The Interconnectedness of Issues Confronting Four Year Colleges
in the Area of Admissions, Transparency, and Equity: Ethical Considerations
September 28, 2020 (Monday)
Our decentralized system of admissions is broken. Critiques of the way we determine academic merit are intensifying. Yet many institutions award financial aid based on our concepts of merit. More institutions are adopting test optional and holistic review admissions policies. However, we are not discussing how these changes will influence transparency in our decentralized admissions system. Yet transparency is what low- and moderate-income families need.
Additionally, dramatic changes are afoot in the number and composition of traditional age high school graduates. An increasing number of students are price- and debt-averse. Against this backdrop, tuition discounting schemes—that influence tuition costs—are difficult to discuss and reverse because fears of federal lawsuits. Finally, the Varsity Blues scandal demonstrates how money can buy admission to elite institutions. The scandal has also drawn renewed attention to inequities in legacy and early decision admissions schemes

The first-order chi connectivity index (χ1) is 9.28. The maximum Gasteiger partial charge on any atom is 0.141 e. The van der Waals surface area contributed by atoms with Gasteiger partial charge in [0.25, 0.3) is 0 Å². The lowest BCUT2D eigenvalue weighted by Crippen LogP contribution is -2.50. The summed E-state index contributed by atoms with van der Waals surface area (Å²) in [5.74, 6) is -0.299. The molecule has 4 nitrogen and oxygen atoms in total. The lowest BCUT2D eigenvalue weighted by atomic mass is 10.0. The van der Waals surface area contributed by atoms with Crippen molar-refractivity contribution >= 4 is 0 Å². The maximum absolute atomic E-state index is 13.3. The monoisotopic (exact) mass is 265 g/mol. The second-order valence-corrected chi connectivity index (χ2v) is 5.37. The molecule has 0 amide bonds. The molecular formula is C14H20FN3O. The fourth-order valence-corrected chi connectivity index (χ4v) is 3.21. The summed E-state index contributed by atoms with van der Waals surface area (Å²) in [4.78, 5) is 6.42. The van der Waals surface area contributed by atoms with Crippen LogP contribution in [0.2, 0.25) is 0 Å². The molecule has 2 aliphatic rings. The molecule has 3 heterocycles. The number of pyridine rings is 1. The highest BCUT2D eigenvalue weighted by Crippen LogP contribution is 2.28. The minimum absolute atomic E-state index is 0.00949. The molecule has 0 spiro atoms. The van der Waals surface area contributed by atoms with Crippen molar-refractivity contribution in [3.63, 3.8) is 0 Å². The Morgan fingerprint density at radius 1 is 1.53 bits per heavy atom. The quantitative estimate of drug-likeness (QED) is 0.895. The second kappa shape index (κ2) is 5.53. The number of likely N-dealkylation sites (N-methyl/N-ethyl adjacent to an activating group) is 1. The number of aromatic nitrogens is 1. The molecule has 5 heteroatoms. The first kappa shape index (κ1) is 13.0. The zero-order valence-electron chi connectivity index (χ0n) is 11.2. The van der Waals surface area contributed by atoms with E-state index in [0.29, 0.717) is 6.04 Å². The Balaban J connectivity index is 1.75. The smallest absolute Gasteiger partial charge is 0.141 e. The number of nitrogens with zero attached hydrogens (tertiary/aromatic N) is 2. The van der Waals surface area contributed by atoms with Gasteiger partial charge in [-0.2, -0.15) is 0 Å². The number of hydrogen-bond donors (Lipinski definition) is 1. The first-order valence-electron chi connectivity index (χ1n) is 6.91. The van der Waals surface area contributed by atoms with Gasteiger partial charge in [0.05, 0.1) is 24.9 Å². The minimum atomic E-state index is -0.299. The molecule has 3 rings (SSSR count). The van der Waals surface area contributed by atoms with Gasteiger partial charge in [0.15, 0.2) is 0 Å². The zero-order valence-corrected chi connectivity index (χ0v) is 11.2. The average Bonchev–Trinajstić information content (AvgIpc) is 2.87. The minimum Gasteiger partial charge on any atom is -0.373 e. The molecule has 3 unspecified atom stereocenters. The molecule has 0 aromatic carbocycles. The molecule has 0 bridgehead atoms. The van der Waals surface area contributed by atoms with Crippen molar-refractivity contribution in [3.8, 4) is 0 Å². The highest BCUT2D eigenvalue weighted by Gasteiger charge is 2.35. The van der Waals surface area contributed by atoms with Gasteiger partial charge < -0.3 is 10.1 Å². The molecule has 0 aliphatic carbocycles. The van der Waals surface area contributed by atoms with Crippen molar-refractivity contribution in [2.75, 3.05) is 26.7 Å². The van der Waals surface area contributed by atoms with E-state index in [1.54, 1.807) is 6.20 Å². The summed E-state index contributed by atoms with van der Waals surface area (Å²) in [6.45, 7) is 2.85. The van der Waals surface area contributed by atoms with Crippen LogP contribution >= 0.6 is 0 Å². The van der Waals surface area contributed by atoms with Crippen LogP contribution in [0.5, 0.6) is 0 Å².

Don Hossler is a Senior Scholar at the Center for Enrollment Research, Policy, and Practice in the Rossier School of Education, at the University of Southern California. Hossler holds the rank of Distinguished Provost Professor Emeritus in the Department of Educational Leadership and Policy Studies. He has also served as vice chancellor for student enrollment services, executive associate dean of the School of Education. In addition, he is the founding executive director of the National Student Clearinghouse Research Center. Hossler’s areas of specialization include college choice, student persistence, student financial aid policy, and enrollment management. He has authored or co-authored 23 books and scholarly reports, more than 100 articles and book chapters, and about 200 paper presentations and invited lectures. He has consulted with more than 50 colleges, universities, and educational organizations. He has lived in Russia and has conducted research in postsecondary education there and also in China. Hossler has received career achievement awards for his research, scholarship, and service from the American College Personnel Association, the Association for Institutional Research, the College Board, and the National Association of Student Personnel Administrators. In 2015 he was named a Provost Professor and received the Sonneborn Award for Outstanding Research and Teaching from Indiana University Bloomington. This is the highest award the Bloomington campus awards to its faculty members for a distinguished career of research and teaching.